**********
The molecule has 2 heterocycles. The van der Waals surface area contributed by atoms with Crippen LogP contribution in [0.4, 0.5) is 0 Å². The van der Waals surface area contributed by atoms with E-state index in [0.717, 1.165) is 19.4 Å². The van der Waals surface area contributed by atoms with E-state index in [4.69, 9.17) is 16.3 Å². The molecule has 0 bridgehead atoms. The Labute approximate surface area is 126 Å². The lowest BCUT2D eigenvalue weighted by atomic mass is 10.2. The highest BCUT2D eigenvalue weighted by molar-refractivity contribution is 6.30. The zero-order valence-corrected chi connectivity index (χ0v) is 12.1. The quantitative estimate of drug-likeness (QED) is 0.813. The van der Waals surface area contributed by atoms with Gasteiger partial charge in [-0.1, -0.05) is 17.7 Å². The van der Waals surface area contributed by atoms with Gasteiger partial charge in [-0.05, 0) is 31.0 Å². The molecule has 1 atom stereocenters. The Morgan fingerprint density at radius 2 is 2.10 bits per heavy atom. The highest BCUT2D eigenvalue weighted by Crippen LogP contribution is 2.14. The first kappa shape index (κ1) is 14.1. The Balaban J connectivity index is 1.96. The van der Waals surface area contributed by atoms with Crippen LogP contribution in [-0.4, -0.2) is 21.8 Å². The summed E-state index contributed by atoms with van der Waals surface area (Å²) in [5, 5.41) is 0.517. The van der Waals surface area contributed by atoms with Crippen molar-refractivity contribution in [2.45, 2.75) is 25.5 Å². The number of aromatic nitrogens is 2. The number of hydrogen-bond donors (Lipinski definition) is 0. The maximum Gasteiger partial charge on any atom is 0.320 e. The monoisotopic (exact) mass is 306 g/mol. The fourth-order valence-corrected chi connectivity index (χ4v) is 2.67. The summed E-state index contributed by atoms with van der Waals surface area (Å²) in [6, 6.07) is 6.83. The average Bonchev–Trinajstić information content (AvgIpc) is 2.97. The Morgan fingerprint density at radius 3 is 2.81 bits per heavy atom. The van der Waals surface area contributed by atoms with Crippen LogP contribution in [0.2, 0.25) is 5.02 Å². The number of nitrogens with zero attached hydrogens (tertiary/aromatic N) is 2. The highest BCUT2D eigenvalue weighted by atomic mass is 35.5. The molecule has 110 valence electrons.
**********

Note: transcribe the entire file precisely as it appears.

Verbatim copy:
The molecule has 2 heterocycles. The van der Waals surface area contributed by atoms with Crippen LogP contribution in [0.4, 0.5) is 0 Å². The van der Waals surface area contributed by atoms with E-state index in [0.717, 1.165) is 19.4 Å². The van der Waals surface area contributed by atoms with E-state index in [4.69, 9.17) is 16.3 Å². The molecule has 0 bridgehead atoms. The Labute approximate surface area is 126 Å². The lowest BCUT2D eigenvalue weighted by atomic mass is 10.2. The highest BCUT2D eigenvalue weighted by molar-refractivity contribution is 6.30. The zero-order valence-corrected chi connectivity index (χ0v) is 12.1. The quantitative estimate of drug-likeness (QED) is 0.813. The van der Waals surface area contributed by atoms with Gasteiger partial charge in [-0.1, -0.05) is 17.7 Å². The van der Waals surface area contributed by atoms with Gasteiger partial charge in [-0.05, 0) is 31.0 Å². The molecule has 1 atom stereocenters. The Morgan fingerprint density at radius 2 is 2.10 bits per heavy atom. The highest BCUT2D eigenvalue weighted by Crippen LogP contribution is 2.14. The first kappa shape index (κ1) is 14.1. The Balaban J connectivity index is 1.96. The van der Waals surface area contributed by atoms with Crippen LogP contribution in [-0.4, -0.2) is 21.8 Å². The summed E-state index contributed by atoms with van der Waals surface area (Å²) in [5, 5.41) is 0.517. The van der Waals surface area contributed by atoms with Crippen molar-refractivity contribution in [2.45, 2.75) is 25.5 Å². The number of aromatic nitrogens is 2. The number of hydrogen-bond donors (Lipinski definition) is 0. The maximum Gasteiger partial charge on any atom is 0.320 e. The monoisotopic (exact) mass is 306 g/mol. The fourth-order valence-corrected chi connectivity index (χ4v) is 2.67. The summed E-state index contributed by atoms with van der Waals surface area (Å²) in [6, 6.07) is 6.83. The average Bonchev–Trinajstić information content (AvgIpc) is 2.97. The Morgan fingerprint density at radius 3 is 2.81 bits per heavy atom. The van der Waals surface area contributed by atoms with Crippen LogP contribution in [0.2, 0.25) is 5.02 Å². The number of nitrogens with zero attached hydrogens (tertiary/aromatic N) is 2. The highest BCUT2D eigenvalue weighted by atomic mass is 35.5. The molecule has 110 valence electrons.